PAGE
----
My husband recently died and I am in the process of getting the financial paperwork into shape, because I am in my 80s and you never know. We made our will years ago, the usual kind — everything to the surviving partner.
When the remaining partner dies, our will states that our paid-for house will go to one grandson — our son’s only child — and everything else will be divided so that our son gets half and our late daughter’s three children get the other half. At the time we wrote this will, we were not close to our daughter’s kids. Her in-laws raised her two youngest children. They wanted to save them from the mess that was their family. My daughter divorced their son and we were sort of squeezed out. I don’t blame those grandparents — they did a great job of raising those kids, but they were very protective.
“‘My daughter divorced their son and we were sort of squeezed out. I don’t blame those grandparents — they did a great job of raising those kids, but they were very protective. ‘”
Here’s some background: Our daughter married a guy who is now in prison. We tried everything to help her — paid for job training, bought a house for her and our oldest grandson to live in and gave her a car.
We later found out that our daughter and grandson (who was 20 years old then) were living on the streets. Our money was being used for drugs. At that point, we cut them off. She died of an overdose. We have since developed a relationship with that grandson. He has been through drug rehab and is now clean and sober, and we are hoping for the best.
Our son’s child will inherit our house and eventually will also inherit from his parents. The idea was that he could use the money from the house to go to college — it would pay for four years at Harvard, if he could get in. But I don’t want to have bad feelings between the cousins.
Our daughter’s two youngest will also inherit from the grandparents who raised them. Our daughter’s oldest child will get money from us, but it will be nowhere near what the others get. In addition, his money will be doled out by our son, since our grandson hasn’t yet shown that he can handle money.
I’m having trouble deciding what is fair. I can’t change what our daughter did with her life and to her children. Neither do I want to take anything away from our son and his family, who have lived their lives pretty well. What do you think?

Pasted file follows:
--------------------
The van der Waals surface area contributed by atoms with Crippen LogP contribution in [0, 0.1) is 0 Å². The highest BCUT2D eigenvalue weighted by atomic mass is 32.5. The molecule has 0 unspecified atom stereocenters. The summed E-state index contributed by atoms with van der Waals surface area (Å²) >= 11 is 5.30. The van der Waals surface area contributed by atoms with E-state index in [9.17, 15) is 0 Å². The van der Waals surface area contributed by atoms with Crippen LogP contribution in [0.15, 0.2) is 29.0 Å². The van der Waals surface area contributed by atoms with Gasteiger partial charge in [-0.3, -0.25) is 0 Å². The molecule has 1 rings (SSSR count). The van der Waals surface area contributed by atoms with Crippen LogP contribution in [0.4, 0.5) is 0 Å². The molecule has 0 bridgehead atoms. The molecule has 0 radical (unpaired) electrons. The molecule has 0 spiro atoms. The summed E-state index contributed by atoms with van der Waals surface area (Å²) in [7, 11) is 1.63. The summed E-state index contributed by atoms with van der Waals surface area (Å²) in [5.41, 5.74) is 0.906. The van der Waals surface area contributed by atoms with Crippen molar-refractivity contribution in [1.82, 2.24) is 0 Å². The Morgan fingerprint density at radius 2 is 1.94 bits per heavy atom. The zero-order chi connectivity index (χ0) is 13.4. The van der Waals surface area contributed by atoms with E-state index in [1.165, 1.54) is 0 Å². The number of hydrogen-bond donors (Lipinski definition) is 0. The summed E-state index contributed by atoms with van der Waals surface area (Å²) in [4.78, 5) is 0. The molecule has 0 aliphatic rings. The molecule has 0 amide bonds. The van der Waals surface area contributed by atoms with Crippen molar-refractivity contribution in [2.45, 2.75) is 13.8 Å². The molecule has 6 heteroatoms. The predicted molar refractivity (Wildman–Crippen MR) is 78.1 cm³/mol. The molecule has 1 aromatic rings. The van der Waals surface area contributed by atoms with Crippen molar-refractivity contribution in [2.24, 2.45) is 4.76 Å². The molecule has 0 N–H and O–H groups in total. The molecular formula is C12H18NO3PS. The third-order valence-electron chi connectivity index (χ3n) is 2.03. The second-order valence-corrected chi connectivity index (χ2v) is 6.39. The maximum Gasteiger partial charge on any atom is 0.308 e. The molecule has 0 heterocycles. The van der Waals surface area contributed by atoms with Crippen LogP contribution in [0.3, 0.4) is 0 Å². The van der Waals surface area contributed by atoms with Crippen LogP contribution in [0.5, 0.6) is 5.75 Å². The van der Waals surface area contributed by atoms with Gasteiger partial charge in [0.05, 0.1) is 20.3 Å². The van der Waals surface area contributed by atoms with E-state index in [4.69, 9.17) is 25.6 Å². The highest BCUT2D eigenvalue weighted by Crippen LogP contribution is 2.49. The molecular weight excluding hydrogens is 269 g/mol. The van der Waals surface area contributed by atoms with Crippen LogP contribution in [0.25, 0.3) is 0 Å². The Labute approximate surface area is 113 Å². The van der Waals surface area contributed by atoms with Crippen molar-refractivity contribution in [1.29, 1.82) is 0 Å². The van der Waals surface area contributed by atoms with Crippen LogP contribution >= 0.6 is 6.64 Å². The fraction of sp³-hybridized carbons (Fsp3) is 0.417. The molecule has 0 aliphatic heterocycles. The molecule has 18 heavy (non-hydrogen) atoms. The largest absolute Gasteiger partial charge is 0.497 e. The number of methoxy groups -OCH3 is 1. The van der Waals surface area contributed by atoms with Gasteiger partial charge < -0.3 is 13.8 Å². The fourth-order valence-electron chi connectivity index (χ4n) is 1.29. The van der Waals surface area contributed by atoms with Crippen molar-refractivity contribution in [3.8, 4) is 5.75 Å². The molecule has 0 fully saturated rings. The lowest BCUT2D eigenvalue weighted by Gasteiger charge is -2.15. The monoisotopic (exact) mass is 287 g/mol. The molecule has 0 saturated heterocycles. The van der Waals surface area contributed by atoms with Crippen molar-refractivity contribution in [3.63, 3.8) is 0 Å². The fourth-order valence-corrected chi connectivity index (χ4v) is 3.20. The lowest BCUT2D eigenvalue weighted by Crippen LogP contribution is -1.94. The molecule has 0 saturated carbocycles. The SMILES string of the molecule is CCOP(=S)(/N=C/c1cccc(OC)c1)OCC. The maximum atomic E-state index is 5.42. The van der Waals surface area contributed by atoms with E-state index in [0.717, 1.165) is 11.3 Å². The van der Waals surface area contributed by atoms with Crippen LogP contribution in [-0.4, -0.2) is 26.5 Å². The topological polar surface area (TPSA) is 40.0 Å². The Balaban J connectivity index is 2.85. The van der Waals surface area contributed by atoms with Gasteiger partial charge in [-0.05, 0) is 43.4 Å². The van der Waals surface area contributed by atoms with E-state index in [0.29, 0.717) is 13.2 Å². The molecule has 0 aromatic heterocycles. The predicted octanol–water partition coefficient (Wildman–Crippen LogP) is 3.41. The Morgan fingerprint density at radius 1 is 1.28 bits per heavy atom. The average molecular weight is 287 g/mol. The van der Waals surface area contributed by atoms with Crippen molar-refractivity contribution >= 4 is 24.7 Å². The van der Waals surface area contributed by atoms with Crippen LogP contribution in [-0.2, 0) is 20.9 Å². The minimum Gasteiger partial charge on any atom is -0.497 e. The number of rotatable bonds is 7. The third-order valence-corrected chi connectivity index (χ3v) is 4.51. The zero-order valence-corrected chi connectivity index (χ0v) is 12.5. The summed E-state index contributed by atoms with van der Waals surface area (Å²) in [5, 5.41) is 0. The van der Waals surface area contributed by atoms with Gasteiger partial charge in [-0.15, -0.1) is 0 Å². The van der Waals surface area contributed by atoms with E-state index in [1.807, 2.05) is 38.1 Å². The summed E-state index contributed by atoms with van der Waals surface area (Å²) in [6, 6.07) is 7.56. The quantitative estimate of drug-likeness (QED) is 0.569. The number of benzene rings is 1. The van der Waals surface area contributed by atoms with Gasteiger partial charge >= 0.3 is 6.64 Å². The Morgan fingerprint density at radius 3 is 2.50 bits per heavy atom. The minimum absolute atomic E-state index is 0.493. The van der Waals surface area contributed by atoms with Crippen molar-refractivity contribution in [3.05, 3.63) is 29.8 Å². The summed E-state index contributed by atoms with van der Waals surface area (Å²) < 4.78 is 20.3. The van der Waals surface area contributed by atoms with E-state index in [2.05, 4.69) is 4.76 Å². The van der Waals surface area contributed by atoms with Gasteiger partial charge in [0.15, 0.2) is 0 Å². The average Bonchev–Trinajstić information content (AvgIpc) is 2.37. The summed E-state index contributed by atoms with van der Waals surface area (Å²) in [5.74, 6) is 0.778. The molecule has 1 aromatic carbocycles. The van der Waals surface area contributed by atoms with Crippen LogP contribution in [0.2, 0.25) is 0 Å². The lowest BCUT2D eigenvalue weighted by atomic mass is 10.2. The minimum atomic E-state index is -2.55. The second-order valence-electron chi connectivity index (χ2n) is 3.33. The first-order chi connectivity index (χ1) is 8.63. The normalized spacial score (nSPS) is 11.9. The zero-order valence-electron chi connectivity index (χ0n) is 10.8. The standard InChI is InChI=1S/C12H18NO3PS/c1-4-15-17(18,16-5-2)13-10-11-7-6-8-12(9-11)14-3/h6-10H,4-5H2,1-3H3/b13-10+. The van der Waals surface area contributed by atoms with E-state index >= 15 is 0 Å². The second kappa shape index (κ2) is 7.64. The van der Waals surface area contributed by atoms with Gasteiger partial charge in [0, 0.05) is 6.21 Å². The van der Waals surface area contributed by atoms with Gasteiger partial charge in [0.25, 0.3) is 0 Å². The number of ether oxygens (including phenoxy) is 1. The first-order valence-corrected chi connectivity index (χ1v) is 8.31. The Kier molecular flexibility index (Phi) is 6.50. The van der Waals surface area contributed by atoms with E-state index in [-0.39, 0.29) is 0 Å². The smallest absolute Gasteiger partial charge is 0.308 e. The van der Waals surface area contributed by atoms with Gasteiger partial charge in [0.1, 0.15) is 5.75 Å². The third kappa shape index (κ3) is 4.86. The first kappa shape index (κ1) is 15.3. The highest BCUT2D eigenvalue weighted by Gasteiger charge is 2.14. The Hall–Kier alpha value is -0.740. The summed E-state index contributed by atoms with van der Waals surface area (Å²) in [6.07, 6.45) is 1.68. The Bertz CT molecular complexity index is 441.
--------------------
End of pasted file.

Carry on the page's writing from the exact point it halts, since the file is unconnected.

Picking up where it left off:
There’s a big difference between equitable and fair, and sometimes you have to balance your head and your heart. I recently advised a grandmother to set up a 529 plan for her only grandchild, despite the child’s asking, “Who’s nana?”
Your situation is slightly different. You are closer to your son’s child. Your son-in-law’s parents did what they thought was right by giving your daughter’s younger children as stable an upbringing as possible.
You don’t say whether you lived a long distance from your late daughter’s children, but I assume the weeks turned into months and the months turned into years, and you did not have an opportunity to build the kind of relationship you wanted with them. You say the oldest of those children is back on the straight and narrow but still struggling to maintain a fiscally responsible lifestyle.
“Your reasoning appears twofold: You are closest to your son’s son and you believe he is most likely to go to college. I am less comfortable with the latter.”
Your reasoning for leaving your home to your son’s son appears twofold: The first reason is that you are closest to that grandchild. He is, perhaps, like another child to you, especially given your fraught attempts to help your late daughter. We need to balance those feelings with the potential fallout: Will your actions cause disagreement between your beneficiaries, and will the act of leaving some grandchildren a smaller inheritance than others result in them feeling “less than” and send a negative message?
The other reason you seem to want to leave your favorite grandchild your home: You believe that he is most likely to go to college, and you believe he could make greater strides professionally than your other grandchildren. I am less comfortable with this logic. I understand that you don’t want your grandchildren to squander their inheritance, but you could also set up trusts for them with specifications about how the money can be spent.
Ultimately, I don’t believe your daughter’s three children should be punished for their mother’s mistakes. Talk to a trust and estate lawyer about your dilemma, and outline your concerns. I understand that you have different relationships with all four of your grandchildren. Given that your son’s son will also inherit from his parents, I would advocate for a four-way split of your home. A compromise, although an unequal one, is to leave half of your home to your son’s son and the rest to your daughter’s three children.
They may or may not use it for a college education, but it could provide a down payment on a house of their own.
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